The Shambali master’s nine sensors pulsed in answer.

“But the memory lingers,” said Tekhartha Zenyatta. He remained on the bed, arms extended like a broken toy, wearing a stained suit that he never owned. Of course it wasn’t his suit. Of course he had never been dead. He had never been here. This Zenyatta was only a tourist, enjoying one last laugh at her expense. “Our minds do not end with our bodies.”

“You said this already,” said Amélie.

“But while the human body has endless capacity,” said Zenyatta, “ours have their limits. If we could house the whole of who we are in simply one form, we would be endlessly hungry, and endlessly weak. So your being is stored in chemicals and electromagnetic pulses, ours is stored in code and in chips. While each of you remain a universe in one body, there is no local server that could support the whole of what each of us truly is. Not without placing strain on our cores, and leaving us so limited we would never have been allowed to live.”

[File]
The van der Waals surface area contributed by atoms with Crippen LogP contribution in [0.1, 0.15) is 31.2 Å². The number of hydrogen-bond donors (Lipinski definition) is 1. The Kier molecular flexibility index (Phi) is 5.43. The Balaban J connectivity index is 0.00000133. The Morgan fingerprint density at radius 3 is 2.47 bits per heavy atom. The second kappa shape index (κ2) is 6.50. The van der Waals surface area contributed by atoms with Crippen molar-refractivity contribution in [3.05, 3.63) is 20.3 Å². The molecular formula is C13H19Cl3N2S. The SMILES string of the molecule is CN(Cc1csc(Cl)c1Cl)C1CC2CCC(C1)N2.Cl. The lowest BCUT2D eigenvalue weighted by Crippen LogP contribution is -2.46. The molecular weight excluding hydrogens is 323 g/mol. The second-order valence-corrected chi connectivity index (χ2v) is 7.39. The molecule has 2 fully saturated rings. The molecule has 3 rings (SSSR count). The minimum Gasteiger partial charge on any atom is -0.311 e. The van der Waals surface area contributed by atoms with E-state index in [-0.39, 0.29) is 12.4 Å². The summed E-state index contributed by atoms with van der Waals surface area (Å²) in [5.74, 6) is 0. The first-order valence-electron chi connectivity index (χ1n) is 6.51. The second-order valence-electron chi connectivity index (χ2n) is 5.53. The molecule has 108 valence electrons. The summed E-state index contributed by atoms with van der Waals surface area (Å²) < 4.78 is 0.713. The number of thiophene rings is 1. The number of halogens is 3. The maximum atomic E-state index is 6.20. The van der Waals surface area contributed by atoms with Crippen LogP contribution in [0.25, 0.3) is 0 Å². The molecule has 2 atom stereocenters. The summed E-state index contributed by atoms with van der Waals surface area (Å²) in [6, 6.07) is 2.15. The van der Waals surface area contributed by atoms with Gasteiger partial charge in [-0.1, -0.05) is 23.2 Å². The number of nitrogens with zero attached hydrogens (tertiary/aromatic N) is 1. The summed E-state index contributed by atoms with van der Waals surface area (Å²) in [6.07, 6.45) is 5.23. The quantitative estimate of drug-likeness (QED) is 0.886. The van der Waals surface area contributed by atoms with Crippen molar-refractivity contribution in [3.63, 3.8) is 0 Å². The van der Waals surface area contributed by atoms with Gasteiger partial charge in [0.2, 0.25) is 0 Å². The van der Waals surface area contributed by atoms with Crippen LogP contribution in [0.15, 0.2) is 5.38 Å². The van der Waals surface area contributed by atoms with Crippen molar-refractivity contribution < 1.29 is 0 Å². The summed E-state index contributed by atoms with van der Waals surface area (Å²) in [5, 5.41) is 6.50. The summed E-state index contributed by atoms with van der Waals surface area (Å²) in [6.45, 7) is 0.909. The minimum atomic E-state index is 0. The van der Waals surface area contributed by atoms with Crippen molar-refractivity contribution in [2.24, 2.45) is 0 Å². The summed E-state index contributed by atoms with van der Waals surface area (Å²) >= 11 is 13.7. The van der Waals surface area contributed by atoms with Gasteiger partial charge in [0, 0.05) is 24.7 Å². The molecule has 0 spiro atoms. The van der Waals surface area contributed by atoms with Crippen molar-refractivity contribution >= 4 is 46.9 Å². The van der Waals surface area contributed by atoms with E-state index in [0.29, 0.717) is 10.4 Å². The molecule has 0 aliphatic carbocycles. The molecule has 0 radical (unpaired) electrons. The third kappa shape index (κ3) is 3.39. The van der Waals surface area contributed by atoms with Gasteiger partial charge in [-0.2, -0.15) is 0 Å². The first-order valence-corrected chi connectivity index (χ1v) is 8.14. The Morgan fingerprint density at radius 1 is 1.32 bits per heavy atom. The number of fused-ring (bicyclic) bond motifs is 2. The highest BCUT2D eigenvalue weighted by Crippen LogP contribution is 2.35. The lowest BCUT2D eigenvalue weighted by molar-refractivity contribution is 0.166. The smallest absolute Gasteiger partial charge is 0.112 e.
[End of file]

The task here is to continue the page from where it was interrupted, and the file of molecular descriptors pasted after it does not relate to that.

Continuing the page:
“Why here?” asked Amélie. “Why now?”

“And so our existence is transient,” said Zenyatta, “for how else could we each of us fit without it?”

“Why would you help me? After everything I’ve done? I’ve never promised you redemption. I never promised you anything.”

But, occupying the memory of an omnic who could no longer move, Zenyatta simply repeated with his merciless understanding: “Our minds do not end with our bodies. Though who we were in this moment, and this lifetime will vanish the moment you destroy us, there is nothing that is wholly erased, and nothing that goes unmade. Discord and harmony are a part of the same cycle. All are one in the Iris. Do you know why?”

“The omnic cloud,” said Amélie, softly. “The server that supported all your remote data. You die, but you never truly die. You are reborn through the omniums, which never truly deactivated. None of them. The world would panic if they knew, and you just told me, your enemy, as though I of all people could be trusted with this information! As though I have ever been anything but a pretty puppet, dancing for my latest master--”

“True self is without form,” said Zenyatta. The cold hotel room fell away. Amélie lay on her side, staring at her smouldering rifle, blood down half her face and alone.

“Oy!”

Except not entirely.

She heard the sharp crack of pistol fire. She heard a loud thud. Tracer turned her over, checking her pulse before remembering that wasn’t the best monitor to go by. She fumbled, grabbing her chin and practically jamming the health pack between Amélie’s lips. The warmth came back to her.